As part of a sweeping government reorganization first unveiled nearly a year ago, President Barack Obama announced the elevation of the Small Business Administration to a Cabinet-level agency.
The agency’s bump up the hierarchy would serve as a only a temporary step, though, in a plan that would merge business and trade agencies, including the SBA, into a single department.
To go forward, the broader reorganization requires the approval of Congress, which stymied many of the President’s jobs-related proposals last year and has looked askance at granting the federal government new powers.
Obama said until Congress acts and “as long as folks are looking for work and small businesses are looking for customers, I will keep doing everything in my power to help.
He then announced Karen Mills, the head of the Small Business Administration, would become part of his Cabinet.
That move does not require approval from lawmakers.
The promotion of Mills, “who’s been doing a terrific job leading the agency,” the President said, “will make sure business owners have their own seat at the table in my Cabinet meetings.”
The SBA was last a part of the President’s cabinet during the Clinton administration.
However, if Congress does approve the agency reorganization and the various the agencies are merged together into one conglomeration, the SBA, as a separate agency, would be eliminated.
“The SBA would be represented in the new agency by the secretary of the agency that is focused on business competitiveness,” said Office of Management and Budget Deputy Director Jeffrey Zients in a White House press briefing.
Zients has led the reorganization since it was first announced in Obama’s 2011 State of the Union address.
Essential or symbolic?
Sen. Olympia Snowe (R-Maine), who has long called for the elevation of the SBA post, applauded the President’s move.
“Given the central job-creation role small businesses play in our nation’s economy, it is absolutely essential the head of the SBA have a seat at the Cabinet table with the President,” Snowe said in a statement.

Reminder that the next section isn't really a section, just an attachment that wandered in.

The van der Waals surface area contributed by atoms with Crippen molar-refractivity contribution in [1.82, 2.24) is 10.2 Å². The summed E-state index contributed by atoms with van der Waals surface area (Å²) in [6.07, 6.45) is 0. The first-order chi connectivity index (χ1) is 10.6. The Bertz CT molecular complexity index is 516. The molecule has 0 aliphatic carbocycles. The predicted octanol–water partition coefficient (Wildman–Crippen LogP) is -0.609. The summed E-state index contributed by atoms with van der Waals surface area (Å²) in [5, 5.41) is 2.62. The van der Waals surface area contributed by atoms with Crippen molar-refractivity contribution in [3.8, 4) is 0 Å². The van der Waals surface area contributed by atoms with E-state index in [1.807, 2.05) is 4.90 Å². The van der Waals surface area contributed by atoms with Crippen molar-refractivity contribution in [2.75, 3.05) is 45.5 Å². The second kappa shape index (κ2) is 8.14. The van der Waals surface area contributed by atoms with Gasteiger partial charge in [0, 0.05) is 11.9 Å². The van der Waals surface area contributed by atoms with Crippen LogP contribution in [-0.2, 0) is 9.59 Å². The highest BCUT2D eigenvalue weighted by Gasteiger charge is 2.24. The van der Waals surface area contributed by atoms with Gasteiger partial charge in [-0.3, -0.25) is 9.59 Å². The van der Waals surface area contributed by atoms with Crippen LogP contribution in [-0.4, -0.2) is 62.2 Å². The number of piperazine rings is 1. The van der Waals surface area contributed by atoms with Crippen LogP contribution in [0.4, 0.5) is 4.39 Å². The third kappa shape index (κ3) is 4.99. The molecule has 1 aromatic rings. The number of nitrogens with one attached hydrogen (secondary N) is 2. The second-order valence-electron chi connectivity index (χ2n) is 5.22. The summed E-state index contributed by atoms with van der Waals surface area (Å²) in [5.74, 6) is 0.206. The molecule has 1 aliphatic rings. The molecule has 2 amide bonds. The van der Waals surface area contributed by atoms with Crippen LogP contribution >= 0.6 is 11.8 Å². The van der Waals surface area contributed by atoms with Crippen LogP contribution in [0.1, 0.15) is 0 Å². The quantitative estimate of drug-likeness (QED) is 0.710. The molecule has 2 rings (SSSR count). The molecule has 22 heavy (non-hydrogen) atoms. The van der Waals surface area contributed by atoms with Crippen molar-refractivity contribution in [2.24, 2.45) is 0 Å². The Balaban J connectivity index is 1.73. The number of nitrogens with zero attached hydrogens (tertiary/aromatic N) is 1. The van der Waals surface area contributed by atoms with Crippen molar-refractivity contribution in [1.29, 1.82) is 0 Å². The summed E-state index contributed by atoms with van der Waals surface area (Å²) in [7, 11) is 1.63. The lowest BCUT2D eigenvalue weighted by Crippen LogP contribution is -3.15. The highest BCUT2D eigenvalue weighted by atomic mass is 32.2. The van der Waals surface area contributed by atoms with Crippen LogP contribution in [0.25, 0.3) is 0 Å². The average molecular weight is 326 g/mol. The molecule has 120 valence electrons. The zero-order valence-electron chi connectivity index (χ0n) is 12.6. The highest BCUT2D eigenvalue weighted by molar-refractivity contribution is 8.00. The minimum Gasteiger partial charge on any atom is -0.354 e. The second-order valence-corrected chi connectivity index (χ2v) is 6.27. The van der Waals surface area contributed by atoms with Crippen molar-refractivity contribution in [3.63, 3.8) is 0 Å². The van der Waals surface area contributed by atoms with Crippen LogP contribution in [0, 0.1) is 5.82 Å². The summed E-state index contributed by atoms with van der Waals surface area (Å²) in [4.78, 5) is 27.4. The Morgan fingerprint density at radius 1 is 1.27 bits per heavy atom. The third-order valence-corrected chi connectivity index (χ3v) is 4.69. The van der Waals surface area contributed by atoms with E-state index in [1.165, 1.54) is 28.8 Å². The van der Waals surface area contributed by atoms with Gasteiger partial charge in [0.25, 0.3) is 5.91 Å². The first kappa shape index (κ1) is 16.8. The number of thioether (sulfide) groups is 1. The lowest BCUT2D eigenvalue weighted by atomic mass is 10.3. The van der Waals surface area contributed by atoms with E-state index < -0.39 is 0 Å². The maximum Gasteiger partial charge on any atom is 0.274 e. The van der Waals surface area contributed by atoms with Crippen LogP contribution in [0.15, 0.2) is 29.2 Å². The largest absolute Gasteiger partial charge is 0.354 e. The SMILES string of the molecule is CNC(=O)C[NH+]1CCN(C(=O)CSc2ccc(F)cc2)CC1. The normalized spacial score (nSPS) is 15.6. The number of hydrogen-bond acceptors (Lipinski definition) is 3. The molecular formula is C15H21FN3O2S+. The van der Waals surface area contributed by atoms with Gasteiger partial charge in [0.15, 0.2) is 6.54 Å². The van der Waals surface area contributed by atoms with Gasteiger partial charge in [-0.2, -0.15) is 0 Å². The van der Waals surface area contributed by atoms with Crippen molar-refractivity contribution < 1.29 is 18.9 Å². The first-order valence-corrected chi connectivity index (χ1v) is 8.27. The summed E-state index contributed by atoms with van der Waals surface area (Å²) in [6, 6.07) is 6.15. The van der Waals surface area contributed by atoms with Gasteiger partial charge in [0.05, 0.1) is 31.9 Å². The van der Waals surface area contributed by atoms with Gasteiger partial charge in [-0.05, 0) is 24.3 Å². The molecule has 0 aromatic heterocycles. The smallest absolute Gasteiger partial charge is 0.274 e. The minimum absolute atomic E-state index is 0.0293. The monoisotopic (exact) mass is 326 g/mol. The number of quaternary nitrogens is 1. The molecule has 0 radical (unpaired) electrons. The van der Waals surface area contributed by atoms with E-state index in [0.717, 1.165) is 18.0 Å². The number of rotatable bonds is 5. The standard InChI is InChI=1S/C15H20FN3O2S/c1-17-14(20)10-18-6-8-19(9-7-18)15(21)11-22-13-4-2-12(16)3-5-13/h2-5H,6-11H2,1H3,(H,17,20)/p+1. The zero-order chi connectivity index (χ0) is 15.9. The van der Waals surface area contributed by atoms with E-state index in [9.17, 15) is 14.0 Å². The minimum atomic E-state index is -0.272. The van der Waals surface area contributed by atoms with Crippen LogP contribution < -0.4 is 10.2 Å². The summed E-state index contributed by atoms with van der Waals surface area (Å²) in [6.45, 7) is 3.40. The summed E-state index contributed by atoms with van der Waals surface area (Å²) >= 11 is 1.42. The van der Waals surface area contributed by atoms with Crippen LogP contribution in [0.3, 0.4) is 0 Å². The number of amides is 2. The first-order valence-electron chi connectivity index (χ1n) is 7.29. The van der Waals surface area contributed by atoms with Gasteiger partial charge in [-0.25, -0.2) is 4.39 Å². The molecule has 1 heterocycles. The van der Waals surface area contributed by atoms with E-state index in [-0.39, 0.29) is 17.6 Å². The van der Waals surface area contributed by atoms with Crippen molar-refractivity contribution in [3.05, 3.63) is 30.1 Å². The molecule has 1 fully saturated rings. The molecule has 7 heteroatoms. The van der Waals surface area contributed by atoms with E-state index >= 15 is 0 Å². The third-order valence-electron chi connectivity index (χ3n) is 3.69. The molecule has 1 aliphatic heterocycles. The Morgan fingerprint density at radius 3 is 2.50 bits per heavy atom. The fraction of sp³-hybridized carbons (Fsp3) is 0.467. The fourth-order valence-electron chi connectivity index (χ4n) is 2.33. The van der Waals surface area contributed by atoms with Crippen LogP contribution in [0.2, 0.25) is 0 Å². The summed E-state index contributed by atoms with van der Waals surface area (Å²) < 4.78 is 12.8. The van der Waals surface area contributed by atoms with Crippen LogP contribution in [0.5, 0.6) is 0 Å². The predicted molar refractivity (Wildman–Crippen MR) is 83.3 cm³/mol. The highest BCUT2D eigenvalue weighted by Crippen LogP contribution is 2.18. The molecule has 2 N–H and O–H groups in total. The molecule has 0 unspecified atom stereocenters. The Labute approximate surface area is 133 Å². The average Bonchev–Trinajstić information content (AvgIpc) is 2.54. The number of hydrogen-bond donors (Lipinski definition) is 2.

Snowe called Mills the “one person in the administration who knows how to save and create jobs, based on her extensive private-sector experience and background.”
Still, the dean of the University of Maryland’s School of Public Policy, Don Kettl, said the Cabinet-level rank is “largely symbolic.”
Full Cabinet meetings are relatively infrequent, Kettl told Federal News Radio. “They’re not big decision-making places.”
He chalked it up the administration wanting to elevate the importance of small business in the discussion about job creation.
“So, it has to do more with sending signals than it does with changing basic operations,” Kettl said.
BusinessUSA.gov to be unveiled
Another step in the short term will be the unveiling of a new website, BusinessUSA.gov, which would consolidate information for business owners seeking government resources, which are currently spread across a number of websites. Obama called the new site, which he said would be launched in the coming weeks, a “one-stop shop for business and exporters.”
The administration first announced the website in September, as part of the President’s jobs proposals, and had originally hoped to launch the site by the end of 2011.
The larger reorganization plan involves the merging of six federal agencies and departments focused on business and trade, including the:
Commerce Department’s “core business and trade functions”;
Small Business Administration
Office of the U.S. Trade Representative
Overseas Private Investment Corporation
Trade and Development Agency
“In this case, six isn’t better than one,” Obama said. “It’s redundant and inefficient. With the authority I am requesting today, we could consolidate them all into one department with one website, one phone number and one mission — helping American businesses succeed.”